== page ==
autumn-2726242_1920Bob’s been trying to get in touch with our tree service guy to come out and take a look at a particular sugar maple in our back yard.  It’s been trimmed back more than once, and even had one major branch amputated and sealed years ago.  This summer there has been a nest of (I believe) woodpeckers in a hole on the main trunk; it’s very cool to watch the little avian family, but probably doesn’t bode too well for the tree.

The concern is, regardless of how pretty the maple is on the outside, (and I do love them, especially in the autumn), this one is close enough to the family room roof that toppling over could do some serious damage, and not just to the woodpeckers’ cozy little abode!

Which seems, in its own way, speaks to one of the major themes in this chapter of Proverbs.  The writer makes several references to leadership, which could include anything from the home, the workplace, all the way up the President:

When there is moral rot within a nation, its government topples easily.
    But wise and knowledgeable leaders bring stability.

And another:

When the godly succeed, everyone is glad.
    When the wicked take charge, people go into hiding.

Not done yet, here’s a few more:

A wicked ruler is as dangerous to the poor
    as a roaring lion or an attacking bear.

 A ruler with no understanding will oppress his people,
    but one who hates corruption will have a long life.

When the wicked take charge, people go into hiding.
    When the wicked meet disaster, the godly flourish.

With so much of the same line of thinking packed closely together, it’s almost like God is giving us a bit of a go-‘round in case we didn’t get it the first or second time: wicked people in charge is a prescription for disaster.  We don’t have to look too far back in our own history to renew the bitter taste in our mouths.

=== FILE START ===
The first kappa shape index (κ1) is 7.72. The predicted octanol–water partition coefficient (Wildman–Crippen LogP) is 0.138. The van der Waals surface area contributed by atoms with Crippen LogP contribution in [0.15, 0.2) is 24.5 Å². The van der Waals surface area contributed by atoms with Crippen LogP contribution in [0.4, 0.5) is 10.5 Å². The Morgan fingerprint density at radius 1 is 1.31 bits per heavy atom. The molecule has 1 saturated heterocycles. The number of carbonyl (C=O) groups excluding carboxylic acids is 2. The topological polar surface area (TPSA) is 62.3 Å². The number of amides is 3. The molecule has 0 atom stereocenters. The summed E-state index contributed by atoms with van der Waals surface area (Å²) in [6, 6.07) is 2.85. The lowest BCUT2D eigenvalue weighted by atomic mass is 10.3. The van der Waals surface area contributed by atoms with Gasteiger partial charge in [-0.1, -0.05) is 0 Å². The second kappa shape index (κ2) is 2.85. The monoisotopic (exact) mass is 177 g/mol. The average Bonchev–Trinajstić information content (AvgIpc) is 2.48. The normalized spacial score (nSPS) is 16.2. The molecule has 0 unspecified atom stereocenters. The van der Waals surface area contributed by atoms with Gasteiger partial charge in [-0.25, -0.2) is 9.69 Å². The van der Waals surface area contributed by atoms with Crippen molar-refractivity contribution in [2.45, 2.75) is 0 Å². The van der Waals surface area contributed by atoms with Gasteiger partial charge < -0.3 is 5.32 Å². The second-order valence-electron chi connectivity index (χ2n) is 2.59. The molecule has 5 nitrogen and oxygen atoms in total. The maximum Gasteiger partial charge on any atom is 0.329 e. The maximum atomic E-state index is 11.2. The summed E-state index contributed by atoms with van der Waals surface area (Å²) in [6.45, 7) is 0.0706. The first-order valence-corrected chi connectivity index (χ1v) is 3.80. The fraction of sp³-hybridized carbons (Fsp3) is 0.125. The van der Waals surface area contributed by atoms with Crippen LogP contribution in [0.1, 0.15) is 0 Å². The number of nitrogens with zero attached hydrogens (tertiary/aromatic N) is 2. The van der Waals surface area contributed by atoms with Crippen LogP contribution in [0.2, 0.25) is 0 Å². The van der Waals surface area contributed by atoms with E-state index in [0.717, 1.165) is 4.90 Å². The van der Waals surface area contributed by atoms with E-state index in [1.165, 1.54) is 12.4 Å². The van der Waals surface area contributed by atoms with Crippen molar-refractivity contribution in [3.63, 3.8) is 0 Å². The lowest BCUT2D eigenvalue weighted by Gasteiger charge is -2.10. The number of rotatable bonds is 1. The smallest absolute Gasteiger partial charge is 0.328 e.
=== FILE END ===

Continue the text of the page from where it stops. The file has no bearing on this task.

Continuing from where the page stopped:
Yet there are two interesting tidbits here which may be easily overlooked. 

The first has to do with the term “the wicked”.  Such a moniker predisposes a standard which can be reliably used to define wickedness.  It would be no good to tell us to avoid something if we had no way of identifying it.  And if such a standard exists, then there must be someone transcendent of that standard to set the bar.

Obviously, in the Christian worldview, this standard is God as illustrated in His Son, Jesus.  Yep, a pretty high one, that.

Secondly, the writer refers to “moral rot” on a national scale as being that which precedes the downfall of the government.  In other words, it’s not about the officials—at least initially—but the people themselves.  Those of us who work in the factories and hospitals and schools and homes.  Those of us who, when we do something less-than-legal, needn’t worry about the media broadcasting it all over Twitter and Facebook.  CNN isn’t looking over my shoulder to see if I cheat on my income tax or run the red light or kick my dog.

SomeOne else is, though.  (Reference the first tidbit.)

I am admonished by the writings in the New Testament to pray for those in leadership—God alone knows how very much they need it.  But perhaps Solomon, from his very unique perspective, is going a step deeper: just maybe I need to take a good look at who I am giving them to lead regarding my own character.

tree-42301_1280Am I giving them a sturdy tree to build on, or one that will topple with the next storm?

Proverbs 28:2,12,15,16,28  Holy Bible, New Living Translation, copyright © 1996, 2004, 2015 by Tyndale House Foundation. Used by permission of Tyndale House Publishers, Inc., Carol Stream, Illinois 60188. All rights reserved.


About dawnlizjones

Tends toward TMI, so here's the short list: guitar and banjo (both of which have been much neglected as of late), bicycling (ibid), dogs, very black tea, and contemplating and commenting on deep philosophical thoughts about which I have had no academic or professional training. Oh, also reading, writing, but I shy away from arithmetic. View all posts by dawnlizjones

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